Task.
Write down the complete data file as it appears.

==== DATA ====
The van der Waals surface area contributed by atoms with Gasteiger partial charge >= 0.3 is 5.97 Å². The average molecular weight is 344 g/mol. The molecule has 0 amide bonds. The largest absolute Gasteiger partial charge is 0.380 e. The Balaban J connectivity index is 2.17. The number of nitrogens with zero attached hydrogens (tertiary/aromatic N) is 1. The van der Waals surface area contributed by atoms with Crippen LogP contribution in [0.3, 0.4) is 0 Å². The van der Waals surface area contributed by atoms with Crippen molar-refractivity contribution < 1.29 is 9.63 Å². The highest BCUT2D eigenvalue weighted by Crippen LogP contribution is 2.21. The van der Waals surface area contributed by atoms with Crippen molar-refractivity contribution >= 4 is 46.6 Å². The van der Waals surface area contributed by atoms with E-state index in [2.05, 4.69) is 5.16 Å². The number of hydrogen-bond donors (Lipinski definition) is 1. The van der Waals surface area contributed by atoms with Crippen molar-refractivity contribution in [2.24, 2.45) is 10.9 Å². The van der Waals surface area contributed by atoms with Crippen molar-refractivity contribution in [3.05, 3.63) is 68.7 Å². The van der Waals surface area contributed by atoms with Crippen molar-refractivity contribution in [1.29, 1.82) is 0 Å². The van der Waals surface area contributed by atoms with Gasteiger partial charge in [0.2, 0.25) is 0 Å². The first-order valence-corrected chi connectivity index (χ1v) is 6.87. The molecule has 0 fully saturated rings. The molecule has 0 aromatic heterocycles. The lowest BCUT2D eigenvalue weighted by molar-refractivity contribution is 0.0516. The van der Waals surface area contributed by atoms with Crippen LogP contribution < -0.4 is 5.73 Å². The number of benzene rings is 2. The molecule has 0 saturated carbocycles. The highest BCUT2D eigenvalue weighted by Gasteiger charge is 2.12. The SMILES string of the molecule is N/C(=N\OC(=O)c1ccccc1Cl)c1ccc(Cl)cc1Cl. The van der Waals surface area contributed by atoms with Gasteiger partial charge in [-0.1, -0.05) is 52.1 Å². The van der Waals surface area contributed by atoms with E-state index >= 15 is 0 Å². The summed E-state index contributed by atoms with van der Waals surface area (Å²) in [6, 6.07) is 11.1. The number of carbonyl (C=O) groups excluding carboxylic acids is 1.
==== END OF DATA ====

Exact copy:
The van der Waals surface area contributed by atoms with Gasteiger partial charge >= 0.3 is 5.97 Å². The average molecular weight is 344 g/mol. The molecule has 0 amide bonds. The largest absolute Gasteiger partial charge is 0.380 e. The Balaban J connectivity index is 2.17. The number of nitrogens with zero attached hydrogens (tertiary/aromatic N) is 1. The van der Waals surface area contributed by atoms with Crippen LogP contribution in [0.3, 0.4) is 0 Å². The van der Waals surface area contributed by atoms with Crippen molar-refractivity contribution < 1.29 is 9.63 Å². The highest BCUT2D eigenvalue weighted by Crippen LogP contribution is 2.21. The van der Waals surface area contributed by atoms with Crippen molar-refractivity contribution >= 4 is 46.6 Å². The van der Waals surface area contributed by atoms with E-state index in [2.05, 4.69) is 5.16 Å². The number of hydrogen-bond donors (Lipinski definition) is 1. The van der Waals surface area contributed by atoms with Crippen molar-refractivity contribution in [2.24, 2.45) is 10.9 Å². The van der Waals surface area contributed by atoms with Crippen molar-refractivity contribution in [3.05, 3.63) is 68.7 Å². The van der Waals surface area contributed by atoms with Crippen molar-refractivity contribution in [1.29, 1.82) is 0 Å². The van der Waals surface area contributed by atoms with Gasteiger partial charge in [0.2, 0.25) is 0 Å². The first-order valence-corrected chi connectivity index (χ1v) is 6.87. The molecule has 0 fully saturated rings. The molecule has 0 aromatic heterocycles. The lowest BCUT2D eigenvalue weighted by molar-refractivity contribution is 0.0516. The van der Waals surface area contributed by atoms with Crippen LogP contribution < -0.4 is 5.73 Å². The number of benzene rings is 2. The molecule has 0 saturated carbocycles. The highest BCUT2D eigenvalue weighted by Gasteiger charge is 2.12. The SMILES string of the molecule is N/C(=N\OC(=O)c1ccccc1Cl)c1ccc(Cl)cc1Cl. The van der Waals surface area contributed by atoms with Gasteiger partial charge in [-0.1, -0.05) is 52.1 Å². The van der Waals surface area contributed by atoms with E-state index >= 15 is 0 Å². The summed E-state index contributed by atoms with van der Waals surface area (Å²) in [6, 6.07) is 11.1. The number of carbonyl (C=O) groups excluding carboxylic acids is 1.